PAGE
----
I began getting advising folders in the campus mail even before I was actually an advisor. No one told me why I was getting them or what to do with them…. Brown Survey of Faculty, 2001-2009

adequate preparation and training1

Adequate preparation and training?

I had no advising preparation at all. I learned by trial and error….Brown Survey of Faculty, 2001-2009

lowest ratings for advising program effectiveness six th national survey on academic advising 2004

Lowest Ratings for Advising Program EffectivenessSixth National Survey on Academic Advising (2004)

1997 2004

8. Implementing training program for advisors 2.7 3.05

9. Evaluating effectiveness of advising program 2.63 2.77

10. Evaluating effectiveness of advisors 2.68 2.76

11. Rewarding good advisor performance 2.16 2.42

5-Very effective 4-Effective 3-Neutral

2-Ineffective 1-Very Ineffective

triad for advising excellence
TRIAD FOR ADVISING EXCELLENCE

Assessment

And Evaluation

Recognition &

Reward

Advisor Development

slide31

Many key competencies are developed after educators arrive on campus. Therefore, colleges must assume the responsibility for teaching and developing their own educators to enhance student learning inside and outside the classroom by providing professional development programs.Brown & Ward, 2007

slide32

LSC will use Project Compass to design and implement professional development that provides faculty and staff with the resources they need to prepare every student for success…LSC Project Compass Proposal

slide33

Engage Adjunct FacultyDerek Bok stresses the importance of ensuring that adjunct faculty be properly trained in order for campuses to attain their educational goals…Our Underachieving Colleges Derek Bok, 2006

slide34

The Center for Education Excellence will facilitate formation of a blended community of part-time and full-time faculty related to best practices for advising, tutoring, teaching and learning at Eastern…ESCU Faculty/Staff working Group

redefining academic advising from prescriptive to developmental from an event to a process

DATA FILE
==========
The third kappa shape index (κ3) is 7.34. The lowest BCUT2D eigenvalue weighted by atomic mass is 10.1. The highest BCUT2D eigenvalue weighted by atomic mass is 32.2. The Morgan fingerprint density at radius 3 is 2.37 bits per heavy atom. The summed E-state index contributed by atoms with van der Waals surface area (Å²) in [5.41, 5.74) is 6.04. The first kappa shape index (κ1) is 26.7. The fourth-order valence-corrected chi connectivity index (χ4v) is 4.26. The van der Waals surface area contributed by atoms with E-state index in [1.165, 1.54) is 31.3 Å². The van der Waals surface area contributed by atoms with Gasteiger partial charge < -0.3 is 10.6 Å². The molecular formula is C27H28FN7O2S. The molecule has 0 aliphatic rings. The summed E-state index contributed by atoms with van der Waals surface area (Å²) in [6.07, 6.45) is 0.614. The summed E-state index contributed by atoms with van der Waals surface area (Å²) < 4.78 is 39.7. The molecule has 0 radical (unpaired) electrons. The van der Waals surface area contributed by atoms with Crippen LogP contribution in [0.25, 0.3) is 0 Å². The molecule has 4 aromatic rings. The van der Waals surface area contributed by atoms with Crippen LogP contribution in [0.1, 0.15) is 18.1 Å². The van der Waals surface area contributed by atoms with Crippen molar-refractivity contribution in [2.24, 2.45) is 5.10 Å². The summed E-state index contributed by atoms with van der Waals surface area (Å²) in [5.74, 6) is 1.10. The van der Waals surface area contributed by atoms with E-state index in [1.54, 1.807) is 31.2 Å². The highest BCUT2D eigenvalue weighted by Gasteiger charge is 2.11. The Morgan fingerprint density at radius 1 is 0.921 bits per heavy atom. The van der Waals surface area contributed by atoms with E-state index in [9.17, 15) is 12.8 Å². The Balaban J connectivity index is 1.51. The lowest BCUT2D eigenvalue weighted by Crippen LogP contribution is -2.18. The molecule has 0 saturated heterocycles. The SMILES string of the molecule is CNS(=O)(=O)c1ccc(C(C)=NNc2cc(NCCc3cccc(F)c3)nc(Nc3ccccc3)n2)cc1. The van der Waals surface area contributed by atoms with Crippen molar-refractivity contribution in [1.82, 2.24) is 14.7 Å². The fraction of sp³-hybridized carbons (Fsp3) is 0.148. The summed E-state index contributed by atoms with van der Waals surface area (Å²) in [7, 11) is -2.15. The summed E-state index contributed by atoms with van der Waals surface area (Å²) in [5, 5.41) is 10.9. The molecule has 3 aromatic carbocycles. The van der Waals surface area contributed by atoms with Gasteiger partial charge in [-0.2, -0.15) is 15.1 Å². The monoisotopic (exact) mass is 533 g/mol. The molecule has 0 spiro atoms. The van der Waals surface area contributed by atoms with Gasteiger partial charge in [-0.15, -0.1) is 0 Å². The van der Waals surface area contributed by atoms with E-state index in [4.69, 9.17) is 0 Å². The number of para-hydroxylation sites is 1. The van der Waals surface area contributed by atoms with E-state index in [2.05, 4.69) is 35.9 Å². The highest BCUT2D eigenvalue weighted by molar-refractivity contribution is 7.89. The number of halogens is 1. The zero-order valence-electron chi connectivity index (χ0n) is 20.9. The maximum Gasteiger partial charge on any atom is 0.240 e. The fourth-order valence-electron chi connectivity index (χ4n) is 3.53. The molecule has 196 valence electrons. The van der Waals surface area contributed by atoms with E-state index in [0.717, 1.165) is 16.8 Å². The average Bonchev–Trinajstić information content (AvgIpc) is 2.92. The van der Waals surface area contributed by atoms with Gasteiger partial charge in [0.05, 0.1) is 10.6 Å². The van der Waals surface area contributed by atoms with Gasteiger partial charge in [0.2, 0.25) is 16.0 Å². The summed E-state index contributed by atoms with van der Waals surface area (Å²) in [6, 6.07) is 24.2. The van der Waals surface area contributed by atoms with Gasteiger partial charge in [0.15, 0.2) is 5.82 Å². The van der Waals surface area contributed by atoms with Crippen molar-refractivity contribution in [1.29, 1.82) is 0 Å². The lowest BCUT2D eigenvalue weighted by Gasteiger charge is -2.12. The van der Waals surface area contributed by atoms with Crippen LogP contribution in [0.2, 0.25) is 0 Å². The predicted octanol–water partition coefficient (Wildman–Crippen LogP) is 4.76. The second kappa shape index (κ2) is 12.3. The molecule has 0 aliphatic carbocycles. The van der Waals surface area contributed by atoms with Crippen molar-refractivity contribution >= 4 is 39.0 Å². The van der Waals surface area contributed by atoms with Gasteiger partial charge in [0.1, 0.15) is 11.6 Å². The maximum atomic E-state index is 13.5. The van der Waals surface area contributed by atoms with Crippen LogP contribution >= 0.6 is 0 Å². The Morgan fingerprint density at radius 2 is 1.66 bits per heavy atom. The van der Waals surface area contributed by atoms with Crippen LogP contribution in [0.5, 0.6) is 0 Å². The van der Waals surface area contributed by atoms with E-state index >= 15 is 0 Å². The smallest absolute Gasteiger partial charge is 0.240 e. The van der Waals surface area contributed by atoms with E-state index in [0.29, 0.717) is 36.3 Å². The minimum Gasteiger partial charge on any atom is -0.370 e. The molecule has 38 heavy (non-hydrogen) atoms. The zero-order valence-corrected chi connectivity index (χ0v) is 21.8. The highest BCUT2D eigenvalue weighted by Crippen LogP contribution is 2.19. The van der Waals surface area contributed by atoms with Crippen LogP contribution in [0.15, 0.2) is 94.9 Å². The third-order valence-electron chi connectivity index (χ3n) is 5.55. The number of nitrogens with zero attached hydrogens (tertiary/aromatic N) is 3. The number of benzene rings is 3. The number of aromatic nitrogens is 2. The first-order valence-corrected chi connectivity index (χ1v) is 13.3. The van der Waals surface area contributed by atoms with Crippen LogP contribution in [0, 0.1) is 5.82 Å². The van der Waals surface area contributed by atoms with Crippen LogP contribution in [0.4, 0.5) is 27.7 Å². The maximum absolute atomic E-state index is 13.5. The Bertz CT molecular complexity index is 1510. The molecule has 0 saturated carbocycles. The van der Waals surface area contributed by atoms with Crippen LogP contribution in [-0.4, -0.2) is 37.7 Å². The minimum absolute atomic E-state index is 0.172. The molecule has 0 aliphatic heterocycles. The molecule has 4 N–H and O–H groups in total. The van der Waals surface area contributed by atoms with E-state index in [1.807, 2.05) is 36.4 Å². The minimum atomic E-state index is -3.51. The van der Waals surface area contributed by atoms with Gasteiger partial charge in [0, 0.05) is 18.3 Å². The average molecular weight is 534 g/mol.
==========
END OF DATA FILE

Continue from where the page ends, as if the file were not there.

Redefining academic advising: From prescriptive to developmental. From an event to a process.
slide36

1960s DefinitionAcademic Advising“A task concentrated during registration and enrollment that consists mainly of aiding students in the selection of courses.”Handbook of College Administration Asa Knowles 1965

slide37

Academic Advising… a systematic process based on a close advisor student relationshipintended to aid students in achieving their personal, educational, and career goals….focuses on helping students to acquire skills and attitudes that promote their intellectual and personal development. assists students to make full use of campus and community resources in the process.Developmental Academic Advising Winston, Miller, Ender, Grites & Associates. 1984

slide38

Faculty and staff who work as advisors assist students with advising or degree program questions, goal setting, course registration, referral to campus resources, and other services designed to contribute to their academic experience.UMPI website

slide39

The Academic Advising Center coordinates the advisement services for the registration process of new and continuing students. The Advisement Center provides students with information and assistance regarding academic-related matters, handles students’ academic appeals for courses outside a student’s major program, and provides academic support services to freshmen, undeclared, and probationary students. ECSU

slide40

Bridgewater State College has a commitment to provide academic advising for every matriculated undergraduate. This program provides each student a minimum of five advising contacts, starting with New Student Orientation, and extending through the first semester of enrollment.

slide41

Quality advising at Lyndon State is a collaborative relationship between a student and an academic advisor [and] empowers students to realize their maximum educational potential. Quality advising helps students clarify life and career goals and provides referrals to campus resources.

slide42

Advising is more meaningful when treated as a teaching process rather than a product.Academic Advising for Student Success: A System of Shared Responsibility Susan Frost. 1991

slide43

Teaching and advising need to be part of a seamless process, sharing the same intellectual sphere, informed by a relatively consistent educational philosophy.Robert M. Berdahl, Historian and President University of California, Berkeley “Teaching Through Academic Advising: A Faculty Perspective.”

shared goals of teaching and advising
Shared Goals of Teaching and Advising
  • Increase knowledge
  • Enhance critical thinking abilities
  • Skills acquisition
  • Increase problem solving abilities
  • Broaden Perspectives
  • Integration of learning: making connections